A day before the flurry of mostly mundane trades that went down prior to the trade deadline the Chicago Bulls, Portland Trailblazers and Sacramento Kings pulled the trigger on a mildly interesting three-way swap that will put six players in new uniforms. Portland was at the forefront of rumors heading into the deadline with names like Caron Butler and Gerald Wallace to fill their hole at small forward, but they ended up being relatively quiet despite the chatter. Meanwhile the Kings were the biggest players in the market and made several moves, though none of them were earth shattering – this was the biggest.
You know the drill, let’s take a look at it from each team’s perspective:
Portland Receives: Michael Ruffin
It’s hard to get excited about the move from Portland’s perspective no matter how you look at it. Ike Diogu was a non-factor in their rotation and that didn’t figure to change any time soon. Michael Ruffin comes into town and will do little more than occupy Ike’s vacated chair at the end of the bench. The 1999 second-round pick is in his ninth season in the league, Portland will be his sixth team, and the journeyman has never even averaged 3 points per game in any season. He’s stayed in the league this long by being a rugged, physical defender who is willing to hit the boards and will never look for his own shot. He’s a hard worker, but a complete liability on offense.
Portland pulled the trigger because Ruffin makes nearly $2 million less than Diogu, which will save the team $4 million now that the Darius Miles fiasco has put Portland over the luxury tax. The trade also gives Portland a $3 million trade exception that they can use anytime before next year’s trade deadline.
Sacramento Receives: Ike Diogu, Andres Nocioni and Drew Gooden
The Kings were in full salary-dump mode, and that’s the only real reason they pulled this deal off. It’s a shame to see John Salmons go so cheaply – in terms of bang for the buck he’s been one of the most productive players in the NBA this season. Salmons has an extremely reasonable $5 million salary for a guy putting up an efficient near 18-4-4 line on the season, but he was the bait needed to make Chicago swallow Brad Miller’s contract that pays out $23+ million this year and next.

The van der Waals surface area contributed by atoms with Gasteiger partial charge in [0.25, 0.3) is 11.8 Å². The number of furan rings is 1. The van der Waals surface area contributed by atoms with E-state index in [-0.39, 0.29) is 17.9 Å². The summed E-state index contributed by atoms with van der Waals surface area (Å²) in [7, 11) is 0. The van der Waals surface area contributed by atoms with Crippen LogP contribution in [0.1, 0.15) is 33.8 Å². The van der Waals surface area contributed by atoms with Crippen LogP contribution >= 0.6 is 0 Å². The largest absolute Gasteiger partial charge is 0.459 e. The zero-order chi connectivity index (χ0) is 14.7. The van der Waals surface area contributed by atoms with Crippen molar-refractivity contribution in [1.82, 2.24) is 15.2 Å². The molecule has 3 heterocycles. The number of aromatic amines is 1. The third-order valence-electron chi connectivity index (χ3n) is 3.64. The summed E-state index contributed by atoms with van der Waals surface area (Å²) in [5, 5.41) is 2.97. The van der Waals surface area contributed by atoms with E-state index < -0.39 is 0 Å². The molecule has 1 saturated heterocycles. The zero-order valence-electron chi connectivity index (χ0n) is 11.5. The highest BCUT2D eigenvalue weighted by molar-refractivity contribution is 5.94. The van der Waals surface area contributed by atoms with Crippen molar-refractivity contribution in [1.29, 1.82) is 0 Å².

In addition to getting rid of Miller’s deal they take on Drew Gooden’s expiring $7 million contract and Diogu’s expiring $3 million contract – neither will be back. It was a straight salary dump from that perspective, as Miller and Salmons are clearly the most valuable pieces in the deal for this season. The final piece headed to Sac Town is Andres Nocioni, an intriguing combo forward who plays scrappy defense and can hit the outside shot. He’s an interesting trade chip going into the offseason and next year, but the contract is less than ideal: nearly $21 million in the three coming seasons with a team option for 2012-13. I’ll be surprised if he’s around that long.
Chicago Receives: Brad Miller and John Salmons
The Bulls come out of this deal smelling like roses. It is, by far, most beneficial to Chicago. They finally land that true center they’ve been lacking for years (Ben Wallace doesn’t count). Brad Miller has his warts, but the guy is a legit seven-footer who can shoot the basketball, passes well, and is a decent rebounder. He’s no stud, but it’s difficult to find a real center who can produce across the board as Miller does. Working some combination of Drew Gooden, Joakim Noah, and Aaron Gray at the five simply wasn’t going to cut it. Playing alongside the more defensive-minded Noah and Tyrus Thomas will play to Miller’s strengths as well. Currently sitting on the ninth seed, Miller’s interior offense will give this team the boost it needs to vault into the playoffs in his second stint in the Windy City. And even more convenient, his fat contract comes off the books just in time for the summer of 2010.
The final piece, John Salmons, has been perplexing in his seven seasons in the league. The 2002 first-round pick never produced consistently in his four seasons in Philadelphia, though he flashed offensive brilliance from time to time. Over the years Salmons has also earned a reputation as a selfish player who can be an acrimonious presence in the locker room. He’s slowly blossomed since coming to Sacramento though, and is having by far the finest season of his career. Thus far he’s posting 18 points, 4 boards, nearly 4 assists, 1 steal and 1.5 threes on a very efficient 47% FGs and 82% FGs. He’s a better player than the departed Larry Hughes on offense without question, though Hughes is the superior defender. In the locker room they’re a wash. That Salmons’ contract pays just $5 million this season, $5.4 next and $5.8 in 2010-11 is the icing on the cake. He does play a very similar role to Ben Gordon though, so look out for some potential strife over minutes.
Brad Miller photo credit: Icon SMI